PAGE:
Bottom Line

Planning for the future is a complex and sometimes emotional process that is not easy to do without guidance. Financial advisors can help you remain objective and focused on your future goals. They also have the skills and tools you need to plan for a healthy financial future.

Book an appointment with us – CLICK HERE

Electric Cars vs Hybrid Cars

An Electric Vehicle (EV) is powered by electricity either from a power grid, solar system, or kinetic energy from breaking, for power. In contrast, a Hybrid Vehicle (HV) consists of both an electric-powered feature and the gas-powered feature. It can run on gas and on electricity.

Savings

The rise in gas prices gradually makes EVs an option for people in Canada. The number one advantage you get from an EV is how much you get to save on gas. Instead of branching at a gas station every few days, you can plug your car at home to refuel. Same thing with an HV. Depending on your city or province, the electric feature in a hybrid car will save you cash on gas. For example, Vancouver is known for its high price of gas. Though both cars are expensive, you get to recoup your money from the savings on gas every now and then.

With an EV, you get to save money on maintenance. An EV is known to only have a handful of inexpensive maintenance costs compared to cars with Internal Combustion Engines (ICE). no need for an oil change, belt replacement or other expensive maintenance and repairs that are associated with ICE cars. EV maintenance and repair will run you $949 per year, which is $330 less than a traditional vehicle.

Costs

The upfront payment on an HV is known to be on the high side compared to a gas-powered vehicle. Sometimes the difference could be as high as $10,000. Depending on the brand you buy, an HV could be cost-intensive. You should consider the price of gas in your area, how much time you will be driving and how long it will take you to recoup your expenses in gas savings.

An EV is also the same as the price of a new ICE vehicle. In Canada, it is advisable to go for a used EV as they are cheaper than buying brand new ones. You can also enjoy tax credit in some provinces if you buy an EV. Some of them include:

  • Nova Scotia: $2,000 rebate on used EVs;
  • Ontario: $1,000 toward the purchase of a used EV and $1,000 toward the purchase of a used EV if you scrap your old ICE vehicle;
  • Prince Edward Island: $5,000 rebate for a used EV;
  • New Brunswick: $1,000 rebate (PHEV); $2,500 rebate (EV).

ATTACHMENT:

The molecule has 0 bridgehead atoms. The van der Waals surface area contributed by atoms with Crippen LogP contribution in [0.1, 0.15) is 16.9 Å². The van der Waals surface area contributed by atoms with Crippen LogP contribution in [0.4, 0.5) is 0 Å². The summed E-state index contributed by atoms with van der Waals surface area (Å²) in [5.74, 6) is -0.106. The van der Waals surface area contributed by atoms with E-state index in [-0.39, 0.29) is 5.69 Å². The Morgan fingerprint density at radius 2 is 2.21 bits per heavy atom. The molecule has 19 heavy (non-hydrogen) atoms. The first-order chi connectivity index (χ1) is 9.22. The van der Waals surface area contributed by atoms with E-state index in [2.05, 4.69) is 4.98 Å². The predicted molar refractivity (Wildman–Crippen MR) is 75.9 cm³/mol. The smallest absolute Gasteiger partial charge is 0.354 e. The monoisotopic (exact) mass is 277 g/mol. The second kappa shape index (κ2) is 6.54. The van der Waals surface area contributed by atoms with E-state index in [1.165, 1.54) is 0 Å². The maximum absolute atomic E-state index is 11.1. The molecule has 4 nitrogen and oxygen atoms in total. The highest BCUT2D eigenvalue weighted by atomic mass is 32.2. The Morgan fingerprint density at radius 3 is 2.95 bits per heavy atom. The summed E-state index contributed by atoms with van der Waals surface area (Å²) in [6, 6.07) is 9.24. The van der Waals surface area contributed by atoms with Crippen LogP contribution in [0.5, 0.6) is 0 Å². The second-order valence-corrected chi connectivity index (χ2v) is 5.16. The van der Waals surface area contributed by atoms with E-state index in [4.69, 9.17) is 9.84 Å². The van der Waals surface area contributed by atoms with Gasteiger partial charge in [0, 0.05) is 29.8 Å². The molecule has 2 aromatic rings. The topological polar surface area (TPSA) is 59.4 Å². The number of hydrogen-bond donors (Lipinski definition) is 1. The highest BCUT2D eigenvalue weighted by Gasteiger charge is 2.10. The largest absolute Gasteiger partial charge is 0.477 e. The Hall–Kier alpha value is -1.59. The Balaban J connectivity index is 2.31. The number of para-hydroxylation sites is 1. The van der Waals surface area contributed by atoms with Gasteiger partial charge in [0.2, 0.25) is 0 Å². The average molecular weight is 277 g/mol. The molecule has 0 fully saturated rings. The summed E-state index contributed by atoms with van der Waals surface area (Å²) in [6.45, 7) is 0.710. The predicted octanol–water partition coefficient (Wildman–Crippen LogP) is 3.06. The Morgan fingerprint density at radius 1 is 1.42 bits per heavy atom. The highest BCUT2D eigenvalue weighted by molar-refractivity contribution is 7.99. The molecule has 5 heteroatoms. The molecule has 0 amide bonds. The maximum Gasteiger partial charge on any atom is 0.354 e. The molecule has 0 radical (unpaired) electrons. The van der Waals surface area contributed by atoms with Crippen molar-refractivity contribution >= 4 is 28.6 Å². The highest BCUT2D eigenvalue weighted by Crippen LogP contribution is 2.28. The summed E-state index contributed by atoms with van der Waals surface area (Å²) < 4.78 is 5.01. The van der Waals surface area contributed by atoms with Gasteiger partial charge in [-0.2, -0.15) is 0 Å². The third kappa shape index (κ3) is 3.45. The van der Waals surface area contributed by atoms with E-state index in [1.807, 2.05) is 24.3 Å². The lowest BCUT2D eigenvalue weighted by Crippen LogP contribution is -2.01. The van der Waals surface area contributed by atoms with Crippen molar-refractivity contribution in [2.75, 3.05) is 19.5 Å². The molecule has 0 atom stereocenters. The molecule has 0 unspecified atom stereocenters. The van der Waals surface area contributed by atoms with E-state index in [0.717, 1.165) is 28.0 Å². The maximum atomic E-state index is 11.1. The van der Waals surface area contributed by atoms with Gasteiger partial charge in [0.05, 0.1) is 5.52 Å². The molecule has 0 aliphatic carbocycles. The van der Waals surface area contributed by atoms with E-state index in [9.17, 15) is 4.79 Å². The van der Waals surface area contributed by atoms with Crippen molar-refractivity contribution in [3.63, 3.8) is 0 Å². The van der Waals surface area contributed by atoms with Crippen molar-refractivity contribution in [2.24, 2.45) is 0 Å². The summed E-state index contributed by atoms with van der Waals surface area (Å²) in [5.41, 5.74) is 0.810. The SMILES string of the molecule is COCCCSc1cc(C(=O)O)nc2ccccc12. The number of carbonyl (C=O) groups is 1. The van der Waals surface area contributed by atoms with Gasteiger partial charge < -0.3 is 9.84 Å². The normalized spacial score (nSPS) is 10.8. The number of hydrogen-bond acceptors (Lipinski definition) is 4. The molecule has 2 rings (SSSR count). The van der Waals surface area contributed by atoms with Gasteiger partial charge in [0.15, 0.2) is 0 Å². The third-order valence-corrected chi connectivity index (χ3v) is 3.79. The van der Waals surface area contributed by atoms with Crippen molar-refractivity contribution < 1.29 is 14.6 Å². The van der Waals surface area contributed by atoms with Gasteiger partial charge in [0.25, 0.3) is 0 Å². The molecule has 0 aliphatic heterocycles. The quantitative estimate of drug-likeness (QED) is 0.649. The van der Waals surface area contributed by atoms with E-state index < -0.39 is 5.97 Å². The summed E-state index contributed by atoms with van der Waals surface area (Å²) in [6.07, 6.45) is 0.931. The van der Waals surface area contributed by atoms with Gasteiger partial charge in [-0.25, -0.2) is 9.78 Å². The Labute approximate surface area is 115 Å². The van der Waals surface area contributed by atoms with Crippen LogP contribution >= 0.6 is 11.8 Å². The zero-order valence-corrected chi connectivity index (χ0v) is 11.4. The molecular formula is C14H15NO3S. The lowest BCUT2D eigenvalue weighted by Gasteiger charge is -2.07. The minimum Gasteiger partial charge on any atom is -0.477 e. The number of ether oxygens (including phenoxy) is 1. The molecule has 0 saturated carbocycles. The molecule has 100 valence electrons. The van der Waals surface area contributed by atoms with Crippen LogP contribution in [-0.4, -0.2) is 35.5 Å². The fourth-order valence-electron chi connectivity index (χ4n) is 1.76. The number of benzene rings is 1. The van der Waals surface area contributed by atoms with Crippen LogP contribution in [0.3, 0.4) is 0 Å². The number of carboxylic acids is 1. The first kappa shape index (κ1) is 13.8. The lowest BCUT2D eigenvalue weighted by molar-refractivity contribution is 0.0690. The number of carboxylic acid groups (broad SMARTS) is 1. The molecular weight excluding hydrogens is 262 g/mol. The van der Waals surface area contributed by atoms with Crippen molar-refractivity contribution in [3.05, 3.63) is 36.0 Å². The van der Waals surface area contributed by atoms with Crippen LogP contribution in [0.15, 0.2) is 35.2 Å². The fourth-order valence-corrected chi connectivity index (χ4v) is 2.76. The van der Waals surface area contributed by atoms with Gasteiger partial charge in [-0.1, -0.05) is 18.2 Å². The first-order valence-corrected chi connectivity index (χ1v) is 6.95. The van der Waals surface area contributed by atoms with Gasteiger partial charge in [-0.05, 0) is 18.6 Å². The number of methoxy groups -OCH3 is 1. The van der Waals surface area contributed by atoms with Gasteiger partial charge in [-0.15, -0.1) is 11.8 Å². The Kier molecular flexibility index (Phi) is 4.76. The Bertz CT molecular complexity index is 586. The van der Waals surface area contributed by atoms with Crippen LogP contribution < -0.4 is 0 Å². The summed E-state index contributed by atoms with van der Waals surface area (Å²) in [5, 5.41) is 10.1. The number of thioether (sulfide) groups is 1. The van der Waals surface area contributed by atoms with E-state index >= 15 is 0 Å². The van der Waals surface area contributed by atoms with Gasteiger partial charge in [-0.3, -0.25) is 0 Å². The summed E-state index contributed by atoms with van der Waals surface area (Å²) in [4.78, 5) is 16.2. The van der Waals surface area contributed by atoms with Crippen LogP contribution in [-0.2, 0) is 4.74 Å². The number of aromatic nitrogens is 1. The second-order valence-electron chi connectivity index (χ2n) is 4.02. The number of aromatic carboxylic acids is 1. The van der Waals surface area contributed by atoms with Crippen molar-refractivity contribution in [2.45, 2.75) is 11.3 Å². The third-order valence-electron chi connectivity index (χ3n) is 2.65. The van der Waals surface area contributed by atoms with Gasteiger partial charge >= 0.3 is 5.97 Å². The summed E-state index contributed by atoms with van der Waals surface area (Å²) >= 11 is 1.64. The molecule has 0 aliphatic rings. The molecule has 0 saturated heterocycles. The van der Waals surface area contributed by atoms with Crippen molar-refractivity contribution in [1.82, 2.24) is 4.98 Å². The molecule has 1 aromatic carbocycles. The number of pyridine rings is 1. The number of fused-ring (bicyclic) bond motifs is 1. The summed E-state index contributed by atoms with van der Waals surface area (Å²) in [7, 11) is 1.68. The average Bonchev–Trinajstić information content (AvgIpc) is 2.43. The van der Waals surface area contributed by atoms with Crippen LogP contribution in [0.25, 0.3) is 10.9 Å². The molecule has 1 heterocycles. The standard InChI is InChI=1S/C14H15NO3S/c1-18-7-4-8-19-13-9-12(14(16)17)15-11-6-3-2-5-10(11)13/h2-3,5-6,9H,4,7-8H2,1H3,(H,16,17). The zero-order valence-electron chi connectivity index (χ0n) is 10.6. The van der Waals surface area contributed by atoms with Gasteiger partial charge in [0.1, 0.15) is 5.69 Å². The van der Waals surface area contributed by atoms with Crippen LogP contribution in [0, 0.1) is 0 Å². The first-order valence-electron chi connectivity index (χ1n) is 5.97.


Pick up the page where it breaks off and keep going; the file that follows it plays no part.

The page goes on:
Future Trends

The EV and HV market in Canada continues to grow impressively. The world is gradually shifting to green energy and Canada is not far behind. The HV and EV market had total revenues of $1.1bn in 2020, representing a compound annual growth rate (CAGR) of 17.7% between 2016 and 2020. The market consumption volume increased with a CAGR of 14.9% between 2016 and 2020, to reach a total of 40,206.0 units in 2020. Even though the EV and HV market declined in 2020 due to the pandemic, with a decline of about 33.8%. There are strong indications that things are getting back to normal, and the market will continue to grow.

To find out more on Incentives for Purchasing Zero-Emission Vehicles, CLICK HERE for information from Transport Canada.

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Should First Time Home Buyers Continue to Rent?

Housing prices have been climbing quickly. This is especially true in major urban centers where most Canadians live. The rate of increase for the average sale price appears to be climbing faster than people are able to save.

Some Canadians see the dream of homeownership vanishing, others wonder if the choice to own is appropriate for them. No matter the situation, objective analysis should accompany the emotional aspects of buying a home.

What You Need to Know

Regardless of the ultimate choice, affordability is an important decision criterium. No one has ever enjoyed being “house poor”, where little money is left after making your rental or mortgage payment. Based on household income and available down payment a maximum purchase price can be determined.

Every Canadian financial institution has an online calculator to determine mortgage payments. Mortgage providers employ additional analysis tools to predict whether a borrower will repay the lender based on their income, total expenses and financial history. If lenders are reluctant or refusing to provide a mortgage, perhaps the timing is not appropriate, yet.

Mortgage rates have been at the extreme low end of their range for several years as central banks around the world have attempted to revive economies through inexpensive borrowing. When interest rates are low more people and businesses can afford to borrow more. When something is on-sale people buy more, but for borrowing you cannot decide to delay a purchase when prices rise. Payments must still be made.

At some point rates will rise and some homeowners may not be able to afford their new, higher payments. Before buying their first home, borrowers should ask themselves, “if mortgage rates rose by 2%, would I be still able to afford my payments?”. For example, a $400,000 loan with an additional 2% interest adds $8,000 interest charges per year, or $667 more each month.

That increase would sit atop the existing mortgage payment. The same $400,000 mortgage with a 25-year amortization and 2.25% 5-year fixed rate requires a monthly payment of $1,750. Each additional $100,000 adds another $450 per month to the payment.

Lenders typically limit housing costs to 35% of gross income, acquiring a mortgage will ultimately decide if you purchase and the price. If you earn $100,000 then your maximum housing costs are $35,000 per year. Subtracting property taxes, condo fees and utilities will determine the amount available for mortgage payments. If these costs totaled $14,000, then a maximum of $21,000 would remain for mortgage payments. $21,000 divided by 12 equals $1,750 per month, yielding your maximum mortgage of $400,000.